I was in Phnom Penh last month for the World Economic Forum on ASEAN, where I took part in a panel discussion on how digitalisation is transforming the region and the challenges that remain. There were two key takeaways for me from the session.
The first is understanding the new collaboration models that will come into play in the digital world. In this world, it is about creating ecosystems and collaborating with different companies—even competitors—to create value. While there is consensus on the overall direction, a lot more thought needs to be put into what these new models entail and how to make them work. This includes aspects ranging from IP ownership and licensing considerations to new approaches to compliance and regulation.
Governments have an opportunity to build a new type of infrastructure—industry-wide digital platforms that connect all stakeholders of an industry ecosystem for greater productivity and efficiency. Just like how governments build railways and roads to enable trade and economic development, governments can anchor broader multi-sided digital platforms to enable innovation and accelerate economic growth.
Governments must evolve to orchestrate such platform ecosystems. Beyond laying the digital foundations of the platform, governments must use incentives, new approaches to compliance, nimble policymaking to match demand and supply, and let innovation take root. These are different roles and capabilities from what most government agencies are used to.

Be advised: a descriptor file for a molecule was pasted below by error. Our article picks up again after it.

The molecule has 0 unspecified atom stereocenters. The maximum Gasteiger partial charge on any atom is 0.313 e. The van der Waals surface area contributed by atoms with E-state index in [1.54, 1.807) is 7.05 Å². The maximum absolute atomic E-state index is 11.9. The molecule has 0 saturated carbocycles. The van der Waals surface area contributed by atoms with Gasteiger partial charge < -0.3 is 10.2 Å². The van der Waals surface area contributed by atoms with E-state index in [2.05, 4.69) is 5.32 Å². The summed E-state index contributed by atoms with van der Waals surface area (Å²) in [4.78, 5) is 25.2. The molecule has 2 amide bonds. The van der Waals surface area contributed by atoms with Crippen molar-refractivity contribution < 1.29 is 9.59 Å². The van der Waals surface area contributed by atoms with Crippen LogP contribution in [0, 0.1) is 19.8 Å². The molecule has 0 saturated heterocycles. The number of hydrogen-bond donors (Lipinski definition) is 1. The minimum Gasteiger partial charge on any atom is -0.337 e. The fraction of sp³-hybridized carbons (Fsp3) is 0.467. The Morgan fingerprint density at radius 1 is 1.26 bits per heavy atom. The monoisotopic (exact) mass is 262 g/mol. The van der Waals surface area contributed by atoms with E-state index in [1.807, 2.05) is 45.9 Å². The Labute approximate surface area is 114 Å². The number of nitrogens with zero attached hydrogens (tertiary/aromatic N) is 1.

The second takeaway is the importance of talent and how ASEAN needs to evolve its approach to talent development. Platform ecosystems are about collaboration and experimentation, meaning the ability to clearly articulate ideas, work with individuals of different backgrounds and think in the shoes of the end-user/customer are critical. Technical skills are no longer enough. Education will need to include a lot more team-based project work, collaborations with industry to work on “real problems” as opposed to the current emphasis on content-based learning.
The approach to recruiting talent is changing as we shift focus from university brand name to the actual skill sets job seekers have. For example, at companies such as Google, recruitment processes are more focused on testing capabilities than looking at academic credentials, and one of the world’s most attractive employers does not hesitate to hire talent without formal degrees. With the ever-accelerating pace of change, workers will need to reinvent themselves multiple times over a career. Governments have an important role in encouraging and enabling continuous learning.